And a number of indignant letters have been written to various newspapers:
Parishes plundered and left without services
SIR – I am church warden of the mother church of a very rural benefice of six churches, which all share one vicar (“Bishops under fire for heavenly lifestyle as parishes near collapse”, report, July 9).
A small congregation works hard to give as much as we can as a Parish Offer to the diocese. As a result we have had a service every Sunday.
The incumbent vicar will be retiring soon. He will not be replaced. In return for our generous Parish Offer, a church with a 1,400-year history will expect to have a clergy-delivered act of worship once every six weeks.
I fear the end of worship is nigh, and I will become only a custodian and steward of an empty, soulless medieval building, haunted by the echoes and shadows of past congregations.
What has the Church of England come to?
SIR – Noel Hudson DSO MC, who was Bishop of Newcastle from 1941 to 1957, lived in a small Victorian terrace house close to the centre of Newcastle. He had one secretary. How times – and priorities – change.
Parishes with no clergy
SIR – The plan for lay-led parishes (report, July 6) is another ill-concealed attempt by the General Synod to neutralise and ultimately close down the traditional parish and its church.
Not all parishioners want to attend evangelical services, nor lose access to their churches by attending services in homes, as proposed by Canon John McGinley. The claim by Dave Male, head of evangelism and discipleship, that new groups “would be under the oversight of clergy even if not led by the parish priest” is also unconvincing.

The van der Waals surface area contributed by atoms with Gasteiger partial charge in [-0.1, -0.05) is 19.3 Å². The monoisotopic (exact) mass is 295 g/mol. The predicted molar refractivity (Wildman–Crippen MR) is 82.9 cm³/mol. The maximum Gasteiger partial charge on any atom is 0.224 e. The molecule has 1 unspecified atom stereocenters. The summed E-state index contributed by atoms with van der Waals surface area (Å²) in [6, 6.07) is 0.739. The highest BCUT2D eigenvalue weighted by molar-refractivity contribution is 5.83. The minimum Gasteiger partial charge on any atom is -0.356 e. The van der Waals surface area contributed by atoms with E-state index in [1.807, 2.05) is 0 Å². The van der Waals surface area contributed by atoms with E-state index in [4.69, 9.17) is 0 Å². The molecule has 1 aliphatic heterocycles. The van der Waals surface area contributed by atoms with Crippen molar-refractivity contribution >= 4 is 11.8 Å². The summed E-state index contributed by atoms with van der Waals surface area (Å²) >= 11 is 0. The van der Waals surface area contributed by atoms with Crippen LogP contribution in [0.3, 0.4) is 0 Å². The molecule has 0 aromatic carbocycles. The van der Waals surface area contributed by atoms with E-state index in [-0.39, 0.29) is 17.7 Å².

I hold no brief for the Archbishop of Canterbury, Justin Welby, but it is interesting that it is during his sabbatical that Stephen Cottrell, the Archbishop of York, is making the change.
Can one detect a jockeying for power?
T J Tawney
The CofE’s own-goals
SIR – I do despair over the future of the Church of England: the parish system is being deconstructed, wokery is on the increase, stipendiary clergy are being made redundant and head office posts are proliferating.
Now we read of the plan to create 10,000 lay-led churches (report, July 6) to “attract” new members. If nothing else, the history of the Church since the late 1960s has been one of decline amid a plethora of liturgical reform, revised translations of sacred texts and the planting of new congregations. As the number of foot soldiers decreases, the well-remunerated generals multiply (report, July 9).
If you need medical attention, you are reassured by a person with a badge saying “paramedic”. At church, a dog collar tells you who the ordained person is. While wearing mine out and about, I have been engaged in conversation by hundreds of people.
So Christianity needs to proclaim the Gospel, build up the Kingdom, resource the parishes with ordained, trained and effective leaders (working with enthusiastic lay people) and spend money where results will be seen.
It will not be achieved by micromanaging what is left of the stipendiary cohort and replacing it with laity. Will these new churches replace parishes or be in competition with them? These proposals need to be properly thought out.
Rev Simon Douglas Lane
SIR – As the 20 per cent decline in church attendance is precisely because of the lack of proper, old-fashioned vicars, substituting more of them is unlikely to reverse it.
The Rev’d Dr Giles Fraser also warns: ‘The Church is abandoning its flock‘. And the Very Rev’d Professor Martyn Percy writes of ‘The New Politics of Ecclesionomics for the Church of England‘ and ‘The Church of England’s Growth Fetish‘. You may not agree with their missiology, but their defence of Anglican ecclesiology and the parish system over “10,000 mansion churches led by the untrained super-rich” is a mission worth preserving, for without it the Church of England ceases to be established and loses its distinctive raison d’être.
One can whinge and write articles, or one can do something about it. If you wish to stand for election to the General Synod under the banner of ‘Save the Parish’, please sign up, and someone will be in touch to discuss the process and how you could best make a difference in the Synod elections. Our buildings, stipendiary ministry, and the long, costly college-based training which underpins the parochial system of the Church of England are all worth preserving.